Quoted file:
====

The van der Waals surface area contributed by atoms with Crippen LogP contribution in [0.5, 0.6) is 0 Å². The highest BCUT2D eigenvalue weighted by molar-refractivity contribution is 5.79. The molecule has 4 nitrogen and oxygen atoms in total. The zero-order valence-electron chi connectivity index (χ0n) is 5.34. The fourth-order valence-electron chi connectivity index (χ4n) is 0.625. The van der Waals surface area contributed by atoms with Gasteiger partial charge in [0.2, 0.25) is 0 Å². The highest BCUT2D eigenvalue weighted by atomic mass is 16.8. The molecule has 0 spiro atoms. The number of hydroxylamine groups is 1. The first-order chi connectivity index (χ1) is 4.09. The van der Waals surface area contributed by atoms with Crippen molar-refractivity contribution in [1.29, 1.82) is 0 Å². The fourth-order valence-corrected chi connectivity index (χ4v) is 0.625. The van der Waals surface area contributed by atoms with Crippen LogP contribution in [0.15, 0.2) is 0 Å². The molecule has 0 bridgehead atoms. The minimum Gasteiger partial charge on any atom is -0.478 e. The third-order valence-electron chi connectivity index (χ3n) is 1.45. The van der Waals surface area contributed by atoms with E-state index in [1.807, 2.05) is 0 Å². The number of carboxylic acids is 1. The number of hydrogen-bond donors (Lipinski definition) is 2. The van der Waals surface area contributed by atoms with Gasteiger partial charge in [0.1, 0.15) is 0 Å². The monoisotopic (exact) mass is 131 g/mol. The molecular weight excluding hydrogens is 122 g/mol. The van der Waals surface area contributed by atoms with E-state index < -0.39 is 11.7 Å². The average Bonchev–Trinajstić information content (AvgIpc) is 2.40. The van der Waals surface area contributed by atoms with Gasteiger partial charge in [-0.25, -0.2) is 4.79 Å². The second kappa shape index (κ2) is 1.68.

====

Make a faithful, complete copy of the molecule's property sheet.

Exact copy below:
The van der Waals surface area contributed by atoms with Crippen LogP contribution in [0.5, 0.6) is 0 Å². The highest BCUT2D eigenvalue weighted by molar-refractivity contribution is 5.79. The molecule has 4 nitrogen and oxygen atoms in total. The zero-order valence-electron chi connectivity index (χ0n) is 5.34. The fourth-order valence-electron chi connectivity index (χ4n) is 0.625. The van der Waals surface area contributed by atoms with Gasteiger partial charge in [0.2, 0.25) is 0 Å². The highest BCUT2D eigenvalue weighted by atomic mass is 16.8. The molecule has 0 spiro atoms. The number of hydroxylamine groups is 1. The first-order chi connectivity index (χ1) is 4.09. The van der Waals surface area contributed by atoms with Crippen molar-refractivity contribution in [1.29, 1.82) is 0 Å². The fourth-order valence-corrected chi connectivity index (χ4v) is 0.625. The van der Waals surface area contributed by atoms with Crippen LogP contribution in [0.15, 0.2) is 0 Å². The molecule has 0 bridgehead atoms. The minimum Gasteiger partial charge on any atom is -0.478 e. The third-order valence-electron chi connectivity index (χ3n) is 1.45. The van der Waals surface area contributed by atoms with E-state index in [1.807, 2.05) is 0 Å². The number of carboxylic acids is 1. The number of hydrogen-bond donors (Lipinski definition) is 2. The van der Waals surface area contributed by atoms with Gasteiger partial charge in [0.1, 0.15) is 0 Å². The monoisotopic (exact) mass is 131 g/mol. The molecular weight excluding hydrogens is 122 g/mol. The van der Waals surface area contributed by atoms with E-state index < -0.39 is 11.7 Å². The average Bonchev–Trinajstić information content (AvgIpc) is 2.40. The van der Waals surface area contributed by atoms with Gasteiger partial charge in [-0.25, -0.2) is 4.79 Å². The second kappa shape index (κ2) is 1.68.